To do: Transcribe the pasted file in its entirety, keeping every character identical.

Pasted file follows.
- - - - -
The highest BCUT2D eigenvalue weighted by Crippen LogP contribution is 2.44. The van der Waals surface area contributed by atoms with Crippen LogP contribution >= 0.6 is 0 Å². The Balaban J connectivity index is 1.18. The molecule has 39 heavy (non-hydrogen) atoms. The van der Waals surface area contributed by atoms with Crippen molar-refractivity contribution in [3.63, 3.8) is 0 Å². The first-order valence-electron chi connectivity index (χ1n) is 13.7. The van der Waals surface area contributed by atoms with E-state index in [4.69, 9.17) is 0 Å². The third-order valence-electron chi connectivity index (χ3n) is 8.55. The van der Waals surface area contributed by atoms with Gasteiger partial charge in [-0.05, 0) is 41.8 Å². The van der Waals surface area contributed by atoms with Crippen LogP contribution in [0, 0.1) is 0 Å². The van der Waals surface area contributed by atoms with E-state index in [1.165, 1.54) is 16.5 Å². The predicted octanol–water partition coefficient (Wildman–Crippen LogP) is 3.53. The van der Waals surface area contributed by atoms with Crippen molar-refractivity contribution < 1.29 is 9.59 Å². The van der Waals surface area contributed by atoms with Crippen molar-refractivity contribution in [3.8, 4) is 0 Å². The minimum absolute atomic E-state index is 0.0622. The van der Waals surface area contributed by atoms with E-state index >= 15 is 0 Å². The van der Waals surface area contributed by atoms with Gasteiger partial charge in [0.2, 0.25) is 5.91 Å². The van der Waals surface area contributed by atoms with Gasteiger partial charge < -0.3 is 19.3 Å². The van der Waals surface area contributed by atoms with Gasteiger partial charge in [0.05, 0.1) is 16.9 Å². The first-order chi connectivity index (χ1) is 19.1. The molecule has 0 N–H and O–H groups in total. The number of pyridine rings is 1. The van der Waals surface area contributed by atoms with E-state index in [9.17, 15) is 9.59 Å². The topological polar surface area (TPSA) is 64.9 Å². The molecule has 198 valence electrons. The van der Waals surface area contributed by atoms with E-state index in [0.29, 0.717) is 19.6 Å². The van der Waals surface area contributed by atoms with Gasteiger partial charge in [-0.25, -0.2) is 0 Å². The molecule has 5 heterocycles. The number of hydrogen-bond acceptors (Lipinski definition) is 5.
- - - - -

The highest BCUT2D eigenvalue weighted by Crippen LogP contribution is 2.44. The van der Waals surface area contributed by atoms with Crippen LogP contribution >= 0.6 is 0 Å². The Balaban J connectivity index is 1.18. The molecule has 39 heavy (non-hydrogen) atoms. The van der Waals surface area contributed by atoms with Crippen molar-refractivity contribution in [3.63, 3.8) is 0 Å². The first-order valence-electron chi connectivity index (χ1n) is 13.7. The van der Waals surface area contributed by atoms with E-state index in [4.69, 9.17) is 0 Å². The third-order valence-electron chi connectivity index (χ3n) is 8.55. The van der Waals surface area contributed by atoms with Gasteiger partial charge in [-0.05, 0) is 41.8 Å². The van der Waals surface area contributed by atoms with Crippen LogP contribution in [0, 0.1) is 0 Å². The van der Waals surface area contributed by atoms with E-state index in [1.165, 1.54) is 16.5 Å². The predicted octanol–water partition coefficient (Wildman–Crippen LogP) is 3.53. The van der Waals surface area contributed by atoms with Crippen molar-refractivity contribution < 1.29 is 9.59 Å². The van der Waals surface area contributed by atoms with Crippen molar-refractivity contribution in [3.8, 4) is 0 Å². The minimum absolute atomic E-state index is 0.0622. The van der Waals surface area contributed by atoms with E-state index >= 15 is 0 Å². The van der Waals surface area contributed by atoms with Gasteiger partial charge in [0.2, 0.25) is 5.91 Å². The van der Waals surface area contributed by atoms with Gasteiger partial charge < -0.3 is 19.3 Å². The van der Waals surface area contributed by atoms with Gasteiger partial charge in [0.05, 0.1) is 16.9 Å². The first-order chi connectivity index (χ1) is 19.1. The molecule has 0 N–H and O–H groups in total. The number of pyridine rings is 1. The van der Waals surface area contributed by atoms with E-state index in [9.17, 15) is 9.59 Å². The topological polar surface area (TPSA) is 64.9 Å². The molecule has 198 valence electrons. The van der Waals surface area contributed by atoms with E-state index in [0.29, 0.717) is 19.6 Å². The van der Waals surface area contributed by atoms with Gasteiger partial charge in [-0.25, -0.2) is 0 Å². The molecule has 5 heterocycles. The number of hydrogen-bond acceptors (Lipinski definition) is 5.